Browsing named entities in Southern Historical Society Papers, Volume 26. (ed. Reverend J. William Jones). You can also browse the collection for Moses D. Hoge or search for Moses D. Hoge in all documents.

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Southern Historical Society Papers, Volume 26. (ed. Reverend J. William Jones), War Diary of Capt. Robert Emory Park, Twelfth Alabama Regiment. January 28th, 1863January 27th, 1864. (search)
attle of Seven Pines. I was near Captain Keeling and John Ingram of my company when killed and Sergeant M. A. Flournoy mortally wounded. Sixty officers and men of the 12th Alabama were killed outright and 150 wounded. Only 405 were in the fight. A terrific loss. Colonel R. F. Jones, Captain Darwin and Captain Keeling, Lieutenants Ryan and Hammond were among the killed. One company in 6th Alabama, near us, lost forty-four men. Have spent to-day very differently and peacefully. Heard Dr. Hoge and Mr. Rogers preach. June I, 1863. As officer of the day spent much time having camp properly policed and cleaned, June 2 and 3. Ordered to prepare to move next morning. June 4. Began a tramp through valley of Virginia to Maryland, and marched about 18 miles, halting near Spotsylvania C. H. June 5, 6, 7 and 8. On the march to Culpeper C. H. Stayed there a day supporting Stuart's Cavalry, while he drove back some raiders near Brandy Station. June 9 to 18. On the road to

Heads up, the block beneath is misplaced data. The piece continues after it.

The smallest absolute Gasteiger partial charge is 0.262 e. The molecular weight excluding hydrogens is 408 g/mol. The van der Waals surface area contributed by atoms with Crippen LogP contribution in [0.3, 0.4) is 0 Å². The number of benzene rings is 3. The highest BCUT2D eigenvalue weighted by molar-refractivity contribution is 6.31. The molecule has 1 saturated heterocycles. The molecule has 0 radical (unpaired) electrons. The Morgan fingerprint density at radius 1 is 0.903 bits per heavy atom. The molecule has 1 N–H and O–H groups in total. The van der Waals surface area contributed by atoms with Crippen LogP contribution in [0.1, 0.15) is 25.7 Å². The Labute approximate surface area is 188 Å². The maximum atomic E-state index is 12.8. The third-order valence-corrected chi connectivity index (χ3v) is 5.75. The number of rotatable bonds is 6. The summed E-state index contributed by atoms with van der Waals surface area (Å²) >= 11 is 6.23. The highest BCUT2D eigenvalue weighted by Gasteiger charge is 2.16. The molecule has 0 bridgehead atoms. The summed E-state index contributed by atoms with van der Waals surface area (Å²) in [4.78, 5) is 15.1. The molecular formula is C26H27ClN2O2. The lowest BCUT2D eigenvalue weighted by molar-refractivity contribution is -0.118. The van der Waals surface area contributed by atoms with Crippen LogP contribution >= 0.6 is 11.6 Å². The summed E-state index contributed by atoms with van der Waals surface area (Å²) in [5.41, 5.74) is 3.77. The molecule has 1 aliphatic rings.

Southern Historical Society Papers, Volume 26. (ed. Reverend J. William Jones), A Memorial. (search)
e any special place for them. They felt that Dr. Hoge belonged to the whole city, and they could nothat I write a brief tribute to the memory of Dr. Hoge as a minister of the Presbyterian Church. Thhe subject assigned, permitted me to write of Dr. Hoge as a gentleman, a citizen, and a friend, I wothe Gospel, who followed beaten paths. And Dr. Hoge had the faculty of using these experiences intext; when some one went to him and said that Dr. Hoge was in the congregation. The preacher thenMcGuire, occurring during the last illness of Dr. Hoge, Dr. McGuire stated that so severe had been tr, that everybody was painfully apprehensive, Dr. Hoge did not give up, said Dr. McGuire. One dayo suffered for it. The preamble calls to mind Dr. Hoge's readiness at all times to officiate in the ason for it. He said when he first learned of Dr. Hoge's death he laid aside $10 to purchase flowersny other, hardly have been held warranted. Dr. Hoge's life was a prodigiously busy one. He never[57 more...]